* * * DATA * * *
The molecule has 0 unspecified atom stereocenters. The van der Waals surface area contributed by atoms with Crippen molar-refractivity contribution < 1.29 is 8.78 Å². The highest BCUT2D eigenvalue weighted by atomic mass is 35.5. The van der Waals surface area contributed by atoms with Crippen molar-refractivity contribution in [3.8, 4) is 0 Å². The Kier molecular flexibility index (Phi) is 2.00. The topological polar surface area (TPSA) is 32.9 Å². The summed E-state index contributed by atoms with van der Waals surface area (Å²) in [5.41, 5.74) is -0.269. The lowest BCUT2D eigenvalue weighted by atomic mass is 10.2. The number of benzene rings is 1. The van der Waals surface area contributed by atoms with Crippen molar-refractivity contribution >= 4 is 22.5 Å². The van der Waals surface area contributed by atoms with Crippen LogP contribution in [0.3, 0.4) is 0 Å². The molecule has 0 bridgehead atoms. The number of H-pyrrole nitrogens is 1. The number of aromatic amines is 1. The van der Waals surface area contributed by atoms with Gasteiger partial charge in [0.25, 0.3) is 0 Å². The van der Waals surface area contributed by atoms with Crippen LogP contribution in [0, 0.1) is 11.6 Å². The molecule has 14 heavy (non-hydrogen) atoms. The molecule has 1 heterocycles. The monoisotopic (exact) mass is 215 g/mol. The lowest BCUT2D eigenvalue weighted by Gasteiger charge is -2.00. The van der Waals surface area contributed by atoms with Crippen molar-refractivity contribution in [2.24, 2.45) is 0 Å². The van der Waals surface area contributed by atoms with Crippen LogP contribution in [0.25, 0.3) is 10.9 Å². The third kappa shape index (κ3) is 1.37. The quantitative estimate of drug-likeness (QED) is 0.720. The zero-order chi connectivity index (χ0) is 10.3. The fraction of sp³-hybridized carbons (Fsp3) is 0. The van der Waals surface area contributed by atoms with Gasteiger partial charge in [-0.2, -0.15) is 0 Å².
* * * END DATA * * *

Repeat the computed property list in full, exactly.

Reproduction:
The molecule has 0 unspecified atom stereocenters. The van der Waals surface area contributed by atoms with Crippen molar-refractivity contribution < 1.29 is 8.78 Å². The highest BCUT2D eigenvalue weighted by atomic mass is 35.5. The van der Waals surface area contributed by atoms with Crippen molar-refractivity contribution in [3.8, 4) is 0 Å². The Kier molecular flexibility index (Phi) is 2.00. The topological polar surface area (TPSA) is 32.9 Å². The summed E-state index contributed by atoms with van der Waals surface area (Å²) in [5.41, 5.74) is -0.269. The lowest BCUT2D eigenvalue weighted by atomic mass is 10.2. The number of benzene rings is 1. The van der Waals surface area contributed by atoms with Crippen molar-refractivity contribution >= 4 is 22.5 Å². The van der Waals surface area contributed by atoms with Crippen LogP contribution in [0.3, 0.4) is 0 Å². The molecule has 0 bridgehead atoms. The number of H-pyrrole nitrogens is 1. The number of aromatic amines is 1. The van der Waals surface area contributed by atoms with Gasteiger partial charge in [0.25, 0.3) is 0 Å². The van der Waals surface area contributed by atoms with Crippen LogP contribution in [0, 0.1) is 11.6 Å². The molecule has 14 heavy (non-hydrogen) atoms. The molecule has 1 heterocycles. The monoisotopic (exact) mass is 215 g/mol. The lowest BCUT2D eigenvalue weighted by Gasteiger charge is -2.00. The van der Waals surface area contributed by atoms with Crippen molar-refractivity contribution in [2.24, 2.45) is 0 Å². The van der Waals surface area contributed by atoms with Crippen LogP contribution in [0.25, 0.3) is 10.9 Å². The third kappa shape index (κ3) is 1.37. The quantitative estimate of drug-likeness (QED) is 0.720. The zero-order chi connectivity index (χ0) is 10.3. The fraction of sp³-hybridized carbons (Fsp3) is 0. The van der Waals surface area contributed by atoms with Gasteiger partial charge in [-0.2, -0.15) is 0 Å².